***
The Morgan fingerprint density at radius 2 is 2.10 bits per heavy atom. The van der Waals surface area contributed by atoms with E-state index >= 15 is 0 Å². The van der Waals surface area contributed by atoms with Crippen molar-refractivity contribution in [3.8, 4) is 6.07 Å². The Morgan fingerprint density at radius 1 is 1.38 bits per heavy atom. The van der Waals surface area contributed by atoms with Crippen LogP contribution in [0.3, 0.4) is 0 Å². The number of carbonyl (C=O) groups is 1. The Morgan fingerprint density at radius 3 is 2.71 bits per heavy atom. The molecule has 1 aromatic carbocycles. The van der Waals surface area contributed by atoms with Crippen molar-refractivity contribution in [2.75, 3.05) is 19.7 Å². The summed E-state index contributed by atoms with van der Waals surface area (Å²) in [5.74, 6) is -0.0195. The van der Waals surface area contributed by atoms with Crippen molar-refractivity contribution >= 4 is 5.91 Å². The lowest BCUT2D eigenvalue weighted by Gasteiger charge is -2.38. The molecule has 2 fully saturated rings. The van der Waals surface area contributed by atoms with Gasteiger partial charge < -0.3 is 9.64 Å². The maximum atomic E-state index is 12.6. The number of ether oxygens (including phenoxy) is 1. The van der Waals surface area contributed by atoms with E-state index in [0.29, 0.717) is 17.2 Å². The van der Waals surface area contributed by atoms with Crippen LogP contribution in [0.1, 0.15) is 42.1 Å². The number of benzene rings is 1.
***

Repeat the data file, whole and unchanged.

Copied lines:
The Morgan fingerprint density at radius 2 is 2.10 bits per heavy atom. The van der Waals surface area contributed by atoms with E-state index >= 15 is 0 Å². The van der Waals surface area contributed by atoms with Crippen molar-refractivity contribution in [3.8, 4) is 6.07 Å². The Morgan fingerprint density at radius 1 is 1.38 bits per heavy atom. The van der Waals surface area contributed by atoms with Crippen LogP contribution in [0.3, 0.4) is 0 Å². The number of carbonyl (C=O) groups is 1. The Morgan fingerprint density at radius 3 is 2.71 bits per heavy atom. The molecule has 1 aromatic carbocycles. The van der Waals surface area contributed by atoms with Crippen molar-refractivity contribution in [2.75, 3.05) is 19.7 Å². The summed E-state index contributed by atoms with van der Waals surface area (Å²) in [5.74, 6) is -0.0195. The van der Waals surface area contributed by atoms with Crippen molar-refractivity contribution >= 4 is 5.91 Å². The lowest BCUT2D eigenvalue weighted by Gasteiger charge is -2.38. The molecule has 2 fully saturated rings. The van der Waals surface area contributed by atoms with Gasteiger partial charge < -0.3 is 9.64 Å². The maximum atomic E-state index is 12.6. The number of ether oxygens (including phenoxy) is 1. The van der Waals surface area contributed by atoms with E-state index in [0.29, 0.717) is 17.2 Å². The van der Waals surface area contributed by atoms with Crippen LogP contribution in [0.1, 0.15) is 42.1 Å². The number of benzene rings is 1.